Challenge yourself to a higher level of cooking using safe and reliable Japan-produced eggs, fine to eat raw!
Photography: Ⓒ Panther Media GmbH / Alamy Stock Photo
No eggs in the world are rated so high in quality as Japanese eggs.
In Japan, there is strict hygiene management to prevent the spread of viruses, such as measures to prevent wild birds and small creatures from entering the hen coop, and thorough sanitization of staff as they enter and leave. Before the eggs are transported, they undergo sterilization and various inspection processes, and only those that have cleared the strict checks will be distributed as eggs for consumption.
Using safe, reliable Japan-produced eggs that are high in nutrition and can be eaten raw means there is no longer the need to heat eggs thoroughly, so increasing the variety of preparation methods. In recent years, dishes using half-cooked eggs like Eggs Benedict and Eggslut have gained popularity, and by using fresh Japan-produced eggs you can enjoy the authentic, mellow taste of eggs safely. From main dishes to salad, soup and cakes, eggs can be used in many different dishes, and since they are an everyday food, it is hoped people will opt for those eggs offering merits for health on top of taste.
There is a way of thinking in Chinese herbal medicine, based on the power of food as medicine, of foods that warm the body, cool the body, and those that do neither divided into five natures (coldness, coolness, evenness, warmth, heat). Eggs have an “even nature” (they neither warm the body nor cool it), so are considered a suitable ingredient to eat regularly throughout the year. According to chef and international Chinese herbalist, Ms. Miyuki Chizuka, eggs are a universal ingredient that works on all five organs (heart, lungs, spleen, liver, kidneys), and works to supplement “blood” carrying nutrition to all corners of the body.
“Eggs work to supplement deficient blood, and nourish Yin to give the body moisture, so in the coming season when dryness is a concern, I particularly recommend cooking with eggs. The ever popular omelet is melting and delicious made with half-cooked egg, and the Spanish omelet using seasonal vegetables is also easy. On cold days, your combat against dryness will be complete if you combine eggs with pork, king oyster mushrooms or cheese that work the same as eggs to supplement moisture. Also fried egg goes exceedingly well with cumin that has the effect of warming. Try how you like by adding salt or soy sauce”.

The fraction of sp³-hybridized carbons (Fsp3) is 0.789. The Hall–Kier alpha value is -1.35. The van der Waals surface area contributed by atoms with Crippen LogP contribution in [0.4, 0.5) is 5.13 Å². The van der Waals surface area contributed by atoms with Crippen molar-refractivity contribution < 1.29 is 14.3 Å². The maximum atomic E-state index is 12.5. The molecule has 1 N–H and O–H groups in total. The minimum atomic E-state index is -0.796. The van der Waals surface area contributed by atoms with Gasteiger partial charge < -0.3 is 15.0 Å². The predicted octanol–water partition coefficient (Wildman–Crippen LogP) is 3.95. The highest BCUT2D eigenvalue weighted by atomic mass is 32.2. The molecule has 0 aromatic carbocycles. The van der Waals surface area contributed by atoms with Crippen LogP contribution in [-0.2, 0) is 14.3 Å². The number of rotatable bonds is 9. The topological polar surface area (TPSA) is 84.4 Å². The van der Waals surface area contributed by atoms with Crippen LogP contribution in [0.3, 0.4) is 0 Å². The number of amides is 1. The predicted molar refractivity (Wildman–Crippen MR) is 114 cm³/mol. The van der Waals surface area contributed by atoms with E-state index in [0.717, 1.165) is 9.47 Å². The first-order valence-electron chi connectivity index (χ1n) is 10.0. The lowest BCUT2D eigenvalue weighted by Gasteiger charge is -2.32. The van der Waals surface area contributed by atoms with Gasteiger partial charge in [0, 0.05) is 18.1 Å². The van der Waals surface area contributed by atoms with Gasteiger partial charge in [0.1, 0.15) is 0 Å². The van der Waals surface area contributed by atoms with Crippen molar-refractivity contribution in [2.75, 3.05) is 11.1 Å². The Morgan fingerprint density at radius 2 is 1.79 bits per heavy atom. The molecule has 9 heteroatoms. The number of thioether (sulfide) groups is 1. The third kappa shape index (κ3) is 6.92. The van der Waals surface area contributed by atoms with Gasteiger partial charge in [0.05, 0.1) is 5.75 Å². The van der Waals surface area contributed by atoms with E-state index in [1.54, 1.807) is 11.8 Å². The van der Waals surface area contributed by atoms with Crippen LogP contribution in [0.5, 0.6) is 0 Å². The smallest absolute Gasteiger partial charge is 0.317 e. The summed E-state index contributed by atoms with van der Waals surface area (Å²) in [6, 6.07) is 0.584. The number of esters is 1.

Also, eggs are characteristic in that the white and yolk each have different effects. The white that works on the heart, lungs and kidneys has a slight cooling property. “It eases a sore throat, and works to detoxicate by refreshing the lungs if they are inflamed and you have a dry cough. An egg-white stir-fry is perfect when you have any of those symptoms. Mix the egg white with a little salt and Chinese-style soup, and fold in the ingredients, and even better if you add grated ginger, green onion and tofu to it. For sweets, you can froth them to make meringues, or add them to pancakes”.
On the other hand, the egg yolk which works on the heart and kidneys, is said to nourish Yin and supplement blood, as well as having a good effect on the gut. The representative Japanese cuisine using egg yolk must be the soul food of Japan, Tamago-kake gohan (egg over rice). Why not try very simple ways of eating raw egg yolk, possible because they use fresh and safe Japan-produced eggs?
As seen, eggs have many positive effects and are a superb ingredient, although be sure of their freshness and quality to reap those benefits sufficiently. By adding Japan-produced eggs - trustworthy and with top nutritional value - to your daily dining table, you can maintain an untiring, healthy body.
Miyuki Chizuka, chef and international Chinese herbalist
After working in Shanghai and Boston, she moved to Tokyo. Her recipes promote body and mind connection, making the most of the benefits of seasonal ingredients. She runs the Meixue cooking school. She also contributes recipes to magazines and companies and is a published columnist. Her recent publications include "Illustrated Guide to the Medicinal Herbal Lifestyle" and "Handy Guide to Stay-At-Home Cooking" (both in Japanese).
Recommended recipes using eggs
A recipe to entertain with - served with half-cooked Japan-produced egg that can be eaten raw
“Slow-boiled egg and seafood appetizer”
Rice bowl of chicken folded in egg, Japan’s leading soul food
“Oyako don (Mother-and-child rice bowl)”
Dashi stock determines the taste! Steamed egg dish gentle on the gut and heart.
“Chawan mushi (Steamed egg custard)”
One bite brings a smile: rolled cooked egg loved by all
“Dashi maki-tamago (Japanese rolled omelet)”
Reference: Japan Poultry Association
Photos supplied by: amanaimages, photolibrary
Text: Eri Arimoto